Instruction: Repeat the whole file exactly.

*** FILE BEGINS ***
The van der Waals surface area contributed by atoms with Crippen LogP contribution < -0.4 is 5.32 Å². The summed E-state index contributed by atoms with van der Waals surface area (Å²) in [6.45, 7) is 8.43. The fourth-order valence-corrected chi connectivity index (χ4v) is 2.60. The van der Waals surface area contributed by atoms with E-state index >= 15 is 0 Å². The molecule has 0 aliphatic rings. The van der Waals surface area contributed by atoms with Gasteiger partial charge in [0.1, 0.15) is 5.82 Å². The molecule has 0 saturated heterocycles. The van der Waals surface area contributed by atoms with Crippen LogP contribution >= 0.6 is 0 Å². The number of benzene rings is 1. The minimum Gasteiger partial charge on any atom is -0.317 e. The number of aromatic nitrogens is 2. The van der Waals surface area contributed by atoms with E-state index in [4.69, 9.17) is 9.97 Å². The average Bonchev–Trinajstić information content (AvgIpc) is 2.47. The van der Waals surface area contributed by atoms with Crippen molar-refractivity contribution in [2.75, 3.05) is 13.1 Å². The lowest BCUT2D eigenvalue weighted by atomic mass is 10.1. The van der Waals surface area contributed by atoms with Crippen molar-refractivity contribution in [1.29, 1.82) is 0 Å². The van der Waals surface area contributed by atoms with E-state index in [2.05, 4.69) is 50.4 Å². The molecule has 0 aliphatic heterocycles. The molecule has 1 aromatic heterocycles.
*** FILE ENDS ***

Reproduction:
The van der Waals surface area contributed by atoms with Crippen LogP contribution < -0.4 is 5.32 Å². The summed E-state index contributed by atoms with van der Waals surface area (Å²) in [6.45, 7) is 8.43. The fourth-order valence-corrected chi connectivity index (χ4v) is 2.60. The van der Waals surface area contributed by atoms with E-state index >= 15 is 0 Å². The molecule has 0 aliphatic rings. The van der Waals surface area contributed by atoms with Gasteiger partial charge in [0.1, 0.15) is 5.82 Å². The molecule has 0 saturated heterocycles. The van der Waals surface area contributed by atoms with Crippen LogP contribution >= 0.6 is 0 Å². The number of benzene rings is 1. The minimum Gasteiger partial charge on any atom is -0.317 e. The number of aromatic nitrogens is 2. The van der Waals surface area contributed by atoms with E-state index in [4.69, 9.17) is 9.97 Å². The average Bonchev–Trinajstić information content (AvgIpc) is 2.47. The van der Waals surface area contributed by atoms with Crippen molar-refractivity contribution in [2.75, 3.05) is 13.1 Å². The lowest BCUT2D eigenvalue weighted by atomic mass is 10.1. The van der Waals surface area contributed by atoms with Crippen molar-refractivity contribution in [1.29, 1.82) is 0 Å². The van der Waals surface area contributed by atoms with E-state index in [2.05, 4.69) is 50.4 Å². The molecule has 0 aliphatic heterocycles. The molecule has 1 aromatic heterocycles.